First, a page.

Study: Vaccinated women saw drop in HPV infections
MelissaJenco, News Content Editor
New studies released today confirm the effectiveness of HPV vaccine and explore the
best ways to communicate the benefits to parents.
The Academy and Centers for Disease Control and Prevention recommend HPV vaccine, which protects against several types of cancer, as part of routine immunization
for males and females at age 11 or 12 years. It can be started as early as 9 years.
HPV vaccination rates have been rising but fall short of national goals.
To take a closer look at HPV vaccine effectiveness, researchers analyzed health data
on 1,580 women ages 13-26 from hospital-based or community health clinics. Data were
collected in four waves from 2006-’17.
Throughout the study, HPV vaccination rates rose from 0% to 84.3%. Nearly all of those
who had been vaccinated received the 4-valent vaccine.
Among vaccinated women, 4-valent type HPV infections decreased 81% from 35% to 6.7%.
Compared to the first wave in 2006-’07, vaccine effectiveness was 90% in wave 3 (2013-’14)
and 80% in wave 4 (2016-’17), according to “Human Papillomavirus Vaccine Effectiveness
and Herd Protection in Young Women” (Spinner C, et al. Pediatrics. Jan. 22, 2019, https://doi.org/10.1542/peds.2018-1902).
“This degree of effectiveness is remarkable given the fact that vaccination was defined
as having received ≥1 dose (ie, was not defined as having completed the vaccination
series) and that women in this study were likely at a substantially higher risk for
preexisting HPV infection than those in the HPV vaccine clinical trials because of
their reported sexual behaviors,” authors wrote.
Vaccinated women also saw declines in infection with the five additional HPV types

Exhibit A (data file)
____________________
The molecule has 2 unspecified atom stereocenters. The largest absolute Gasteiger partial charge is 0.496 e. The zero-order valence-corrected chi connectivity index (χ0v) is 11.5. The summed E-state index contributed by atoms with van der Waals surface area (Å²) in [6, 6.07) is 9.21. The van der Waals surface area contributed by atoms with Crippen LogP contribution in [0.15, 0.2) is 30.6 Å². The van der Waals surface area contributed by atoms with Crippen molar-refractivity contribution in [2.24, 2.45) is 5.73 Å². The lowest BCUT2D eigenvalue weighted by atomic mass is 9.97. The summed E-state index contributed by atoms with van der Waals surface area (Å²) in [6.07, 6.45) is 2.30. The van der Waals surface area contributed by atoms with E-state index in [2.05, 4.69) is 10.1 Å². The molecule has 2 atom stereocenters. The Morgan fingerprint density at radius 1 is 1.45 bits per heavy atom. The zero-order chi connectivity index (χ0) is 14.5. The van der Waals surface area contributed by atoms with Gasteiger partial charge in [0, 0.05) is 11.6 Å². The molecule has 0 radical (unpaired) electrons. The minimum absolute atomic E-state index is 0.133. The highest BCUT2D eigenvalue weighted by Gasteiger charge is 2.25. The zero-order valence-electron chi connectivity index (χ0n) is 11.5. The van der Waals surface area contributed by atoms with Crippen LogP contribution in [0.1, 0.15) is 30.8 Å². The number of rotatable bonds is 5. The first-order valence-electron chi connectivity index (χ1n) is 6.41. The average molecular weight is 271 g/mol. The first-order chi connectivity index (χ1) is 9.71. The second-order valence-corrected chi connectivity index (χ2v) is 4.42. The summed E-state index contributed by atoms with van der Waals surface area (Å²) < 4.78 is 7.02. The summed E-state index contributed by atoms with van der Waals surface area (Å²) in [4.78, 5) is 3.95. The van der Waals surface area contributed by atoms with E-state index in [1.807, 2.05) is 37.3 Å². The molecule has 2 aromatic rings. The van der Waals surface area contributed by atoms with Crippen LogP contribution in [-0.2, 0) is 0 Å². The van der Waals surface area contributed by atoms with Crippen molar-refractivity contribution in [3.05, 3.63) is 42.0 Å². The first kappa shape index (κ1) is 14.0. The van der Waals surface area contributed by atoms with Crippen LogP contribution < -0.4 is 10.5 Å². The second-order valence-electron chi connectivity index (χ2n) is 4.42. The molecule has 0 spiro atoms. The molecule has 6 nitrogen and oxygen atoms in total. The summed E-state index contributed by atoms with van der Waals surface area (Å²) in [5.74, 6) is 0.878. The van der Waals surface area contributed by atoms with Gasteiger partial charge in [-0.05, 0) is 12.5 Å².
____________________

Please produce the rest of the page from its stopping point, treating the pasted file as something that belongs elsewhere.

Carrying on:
in the 9-valent vaccine that was licensed in 2014. Researchers said there may have
been some cross-protection as some of the types are genetically related.
Among unvaccinated women, infections from 4-valent HPV types dropped 40% from 32.4%
to 19.4%, which may be due to herd protection, according to the study. However, researchers
saw an increase in the five additional types covered by the 9-valent vaccine. They
said this may be due to the women engaging in more risky behavior.
In another study, researchers surveyed nearly 1,200 parents of children ages 9-17
years who had not completed the vaccine series to determine how best to communicate
about the vaccine.
Based on their expressed interests, the parents watched four of 28 video messages
that showed a pediatrician discussing the vaccine.
Many of the parents said they felt more confident about the vaccine after watching
the videos, according to the study “Questions and Concerns about HPV Vaccine: A Communication
Experiment” (Shah PD, et al. Pediatrics. Jan. 22, 2019, https://doi.org/10.1542/peds.2018-1872).
Parents whose children had not started the vaccine series felt most confident after
hearings messages about diseases HPV vaccine can prevent and the need to vaccinate
both boys and girls. Parents whose children had started the series felt most confident
after hearing messages about the recommended age for vaccination.
Results showed messages that were longer or required a higher level of comprehension
also boosted confidence.
Based on the findings, authors recommend providers emphasize the vaccine’s ability
to protect against cancer and avoid expressing urgency when parents have concerns.
“One reason may be that hesitant parents feel inappropriately rushed or that their
concerns are not being treated with appropriate care,” authors wrote.
They also suggest providers be prepared for longer discussions, and their paper includes
seven messages that may aid these talks.
“Interventions used to increase parents’ confidence in and motivation to get HPV vaccine
alone may not increase vaccine uptake; however, they could be used to increase uptake
in combination with clear, strong provider recommendations to get the vaccine, as
other studies have shown,” authors wrote.